Can anyone say redemption? Dieselgate-related criticism aside, the Tiguan, in my opinion, is one of the greatest automotive coming-of-age stories of our time.

What before was an unspectacular, mumsy VW soft-roader has become a fully-fledged hottie, both alluringly neutral and quietly premium in equal measure. Seeing one has become an event, even in non-pimped-out SE specs (although the visual appeal is further intensified by specs further up the ladder). If ever there was a sign that the SUV segment is getting prettier, the Tiguan is it.

It’s not all about looks and perceived quality though. Despite being less nimble and agile than its Spanish cousin, the Seat Ateca, the Tiguan runs it close in the comfort stakes, and has a plusher interior to boot, naturally. The Tiguan feels more upmarket than its predecessor in every way.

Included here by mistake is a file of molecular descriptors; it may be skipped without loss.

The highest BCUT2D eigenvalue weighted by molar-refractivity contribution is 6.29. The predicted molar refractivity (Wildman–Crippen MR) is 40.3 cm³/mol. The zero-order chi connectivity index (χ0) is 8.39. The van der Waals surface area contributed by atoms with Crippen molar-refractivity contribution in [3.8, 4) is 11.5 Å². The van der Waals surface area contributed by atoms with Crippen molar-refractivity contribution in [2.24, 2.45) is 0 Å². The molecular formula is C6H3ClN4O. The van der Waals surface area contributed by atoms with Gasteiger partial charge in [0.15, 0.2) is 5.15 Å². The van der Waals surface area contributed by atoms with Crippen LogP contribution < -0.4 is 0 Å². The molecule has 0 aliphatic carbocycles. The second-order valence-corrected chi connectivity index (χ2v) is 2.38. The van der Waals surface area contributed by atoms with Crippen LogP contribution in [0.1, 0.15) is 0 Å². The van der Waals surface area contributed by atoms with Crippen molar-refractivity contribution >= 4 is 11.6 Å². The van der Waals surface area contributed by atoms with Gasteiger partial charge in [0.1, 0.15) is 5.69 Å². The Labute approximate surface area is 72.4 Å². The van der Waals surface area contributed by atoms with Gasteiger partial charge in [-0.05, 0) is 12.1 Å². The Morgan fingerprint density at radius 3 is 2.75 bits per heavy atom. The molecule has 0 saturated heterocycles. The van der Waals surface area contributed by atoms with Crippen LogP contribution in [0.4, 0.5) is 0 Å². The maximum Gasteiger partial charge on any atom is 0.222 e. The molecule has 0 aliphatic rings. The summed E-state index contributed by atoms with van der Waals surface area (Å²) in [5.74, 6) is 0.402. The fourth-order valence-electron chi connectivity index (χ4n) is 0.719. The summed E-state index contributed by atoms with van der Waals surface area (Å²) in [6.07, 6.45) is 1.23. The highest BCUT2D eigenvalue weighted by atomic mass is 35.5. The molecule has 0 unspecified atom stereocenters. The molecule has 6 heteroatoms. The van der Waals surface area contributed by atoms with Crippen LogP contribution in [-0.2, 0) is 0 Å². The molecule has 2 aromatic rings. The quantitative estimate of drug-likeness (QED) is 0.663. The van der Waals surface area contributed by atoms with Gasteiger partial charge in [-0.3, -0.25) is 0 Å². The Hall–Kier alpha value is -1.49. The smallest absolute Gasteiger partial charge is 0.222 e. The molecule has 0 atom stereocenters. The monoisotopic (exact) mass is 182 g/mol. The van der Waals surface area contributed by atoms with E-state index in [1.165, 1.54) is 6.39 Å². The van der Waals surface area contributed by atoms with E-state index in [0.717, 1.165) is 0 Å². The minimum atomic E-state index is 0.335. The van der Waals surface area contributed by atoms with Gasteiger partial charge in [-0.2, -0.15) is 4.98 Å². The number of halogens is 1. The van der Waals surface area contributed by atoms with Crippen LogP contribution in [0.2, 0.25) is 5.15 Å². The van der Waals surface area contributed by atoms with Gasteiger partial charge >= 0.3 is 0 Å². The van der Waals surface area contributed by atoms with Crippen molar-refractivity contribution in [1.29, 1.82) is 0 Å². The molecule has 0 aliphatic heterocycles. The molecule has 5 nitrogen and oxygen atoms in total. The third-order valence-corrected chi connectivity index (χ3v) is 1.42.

Driving purists would tell me to go for a Porsche Macan instead, and purist driving purists would tell them to go for a 718 Cayman and so on, but the Volkswagen’s quiet confidence, effortless capability and calm in the face of adversity image will put it in good stead for its continuing dieselgate battle. My inner news hound is yearning for the day when Volkswagen confirms a Tiguan GTI and Tiguan R to match the Golf